Friday, March 26, 1999

Slaying suspect called jealous


Girlfriend, 18, found dead in her car

BY STEVE KEMME and JANET WETZEL
The Cincinnati Enquirer

        HAMILTON — Christopher Hubbard was so possessive of Jill Sexton, his girlfriend, that he once carved her name on his chest with a knife, her friends say.

        This week, police say, a relationship that friends described as tumultuous took a deadly turn.

        On Tuesday, authorities discovered the 18-year-old Ms. Sexton's body under comforters and a suitcase in the back seat of her car in Decatur, Tenn., halfway between Knoxville and Chattanooga. Mr. Hubbard, 19, who allegedly drove the car there from Hamilton, has been charged with murder.

        There was no blood in the back seat, but she appeared to have marks on her throat, said Sgt. Bill Nelson of the Meigs County Sheriff's Department in Decatur.

        “The way everything was covered up in the back seat, you would have never known her body was there,” he said.

        Mr. Hubbard is in Athens Regional Medical Center being treated for apparently self-inflicted cuts to his wrist and throat, said Meigs County Deputy Jerry Bidwell.

        He underwent surgery for one of his wounds Wednesday,and will be transported to Hamilton over the weekend to be arraigned on the murder charge. Police said he waived extradition proceedings.

        Ms. Sexton's body was sent to Hamilton Thursday. The Butler County Coroner's Office will conduct a preliminary examination on her body todayand will perform an autopsy later.

        Hamilton police remained tight-lipped about the circumstances of her slaying, the cause of death and the motive.

        Mr. Hubbard and Ms. Sexton, who split time between family members in Fairfield and Hamilton, were reported missing to police by their mothers late Monday.

        Ms. Sexton failed to come home from school Monday and did not report to work at McDonald's restaurant on Nilles Road in Fairfield, a report said. Fairfield police said in the report, filed by Ms. Sexton's mother, Connie Isaacs, that “she is concerned because her daughter always keeps her parents informed of her whereabouts.”

        Mr. Hubbard drove Ms. Sexton's 1989 blue Pontiac Grand Prix to his aunt's house near Decatur, said Athens Police Chief Chuck Ziegler. His aunt took him to Athens Regional Medical Center for treatment for the wrist and throat cuts, he said.

        Suspicious hospital authorities contacted the Athens police. The Meigs County Sheriff's Department impounded the car and contacted Hamilton police.

        Hamilton detectives came to Decatur and, while inspecting the car, discovered the girl's body.

        Ms. Sexton was a senior at Hamilton High School. Mr. Hubbard was expelled from Hamilton High last year and worked at the same McDonald's restaurant she did, officials said.

        Mike Pavloff, Hamilton High assistant principal, said many of the students were stunned. Some wept openly.

        Counselors were on hand to talk to the distraught students. Some students went home to grieve privately, while others stayed and commiserated with friends.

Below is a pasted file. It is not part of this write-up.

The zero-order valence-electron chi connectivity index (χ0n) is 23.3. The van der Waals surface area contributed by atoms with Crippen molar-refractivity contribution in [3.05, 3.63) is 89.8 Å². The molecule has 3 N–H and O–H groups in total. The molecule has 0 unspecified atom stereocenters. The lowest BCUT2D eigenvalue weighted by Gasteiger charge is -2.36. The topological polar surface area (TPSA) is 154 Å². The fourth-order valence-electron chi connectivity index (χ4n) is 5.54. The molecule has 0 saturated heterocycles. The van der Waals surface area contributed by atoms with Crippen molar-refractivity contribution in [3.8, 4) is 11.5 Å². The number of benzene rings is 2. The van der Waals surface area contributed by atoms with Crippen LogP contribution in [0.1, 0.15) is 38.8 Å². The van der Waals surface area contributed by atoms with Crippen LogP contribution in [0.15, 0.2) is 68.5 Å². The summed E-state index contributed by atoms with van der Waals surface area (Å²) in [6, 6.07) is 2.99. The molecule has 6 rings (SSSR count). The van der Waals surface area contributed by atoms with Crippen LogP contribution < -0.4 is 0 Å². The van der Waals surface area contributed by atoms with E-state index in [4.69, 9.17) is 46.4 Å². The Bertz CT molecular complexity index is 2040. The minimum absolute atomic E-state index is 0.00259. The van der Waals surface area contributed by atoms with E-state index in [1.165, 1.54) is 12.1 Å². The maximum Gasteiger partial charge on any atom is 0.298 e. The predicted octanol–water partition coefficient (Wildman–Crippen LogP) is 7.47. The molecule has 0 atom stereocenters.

“When we have to confront the death of any of our students, of course, it's very traumatic,” Mr. Pavloff said, his voice breaking with emotion. “Students caught by surprise with the news this morning were devastated. You just can't comprehend something like this happening. It's just very sad.”

        Ms. Sexton was an average student who hoped to go to a culinary school after her graduation and become a chef.

        “She had an outgoing personality, very friendly, always smiling, and was popular,” Mr. Pavloff said.

        Last Sunday, the day before she was last seen alive, Mr. Hubbard was charged with a hit-skip accident, driving under the influence and underage consumption.

        Since last year, he has been charged with several other misdemeanor crimes, including telephone harassment and possession of drug paraphernalia and marijuana. The telephone harassment charge, filed in April 1998, did not involve Ms. Sexton, Mr. Carpenter said.

        Ms. Sexton's friends say her relationship with Mr. Hubbard was marked by arguments and violence.

        They began dating last August and, for a while, seemed happy together, said another friend, Amy Erickson. But then Mr. Hubbard became possessive and got angry when Ms. Sexton tried to spend more time with her friends, she said.

        A month ago, Jessica Gill said, she received a frantic call from Ms. Sexton. “She said, "Call the police. Chris is trying to kill me!'” said Ms. Gill, her best friend.

        She said she heard Mr. Hubbard say in the background, “Tell her if she calls the police, they'd better call an ambulance because there's going to be a dead body.” Ms. Gill did not call police, fearful he would carry out the threat.

        “He was jealous, possessive, obsessed with her. If he couldn't have her, nobody could. He carved her name on his chest with a knife,” Ms. Gill said, and later, showed it to her. “He said, "This is so she'll always be with me.'”

        Two weeks ago, Ms. Sexton and Mr. Hubbard argued in the parking lot behind the apartment building where he lived with his mother, said a neighbor, Jerry Shingler Jr.

        “They were face to face, arguing,” he said. “She was crying and everything.”

        Shortly before she disappeared, Ms. Sexton asked Ms. Gill if she would go with her to shop for a prom dress. She planned to go with Mr. Hubbard.

        “She was scared to leave him,” Ms. Gill said. “Everybody tried to tell her he was bad. But when you love someone, you sometimes don't listen.”

       



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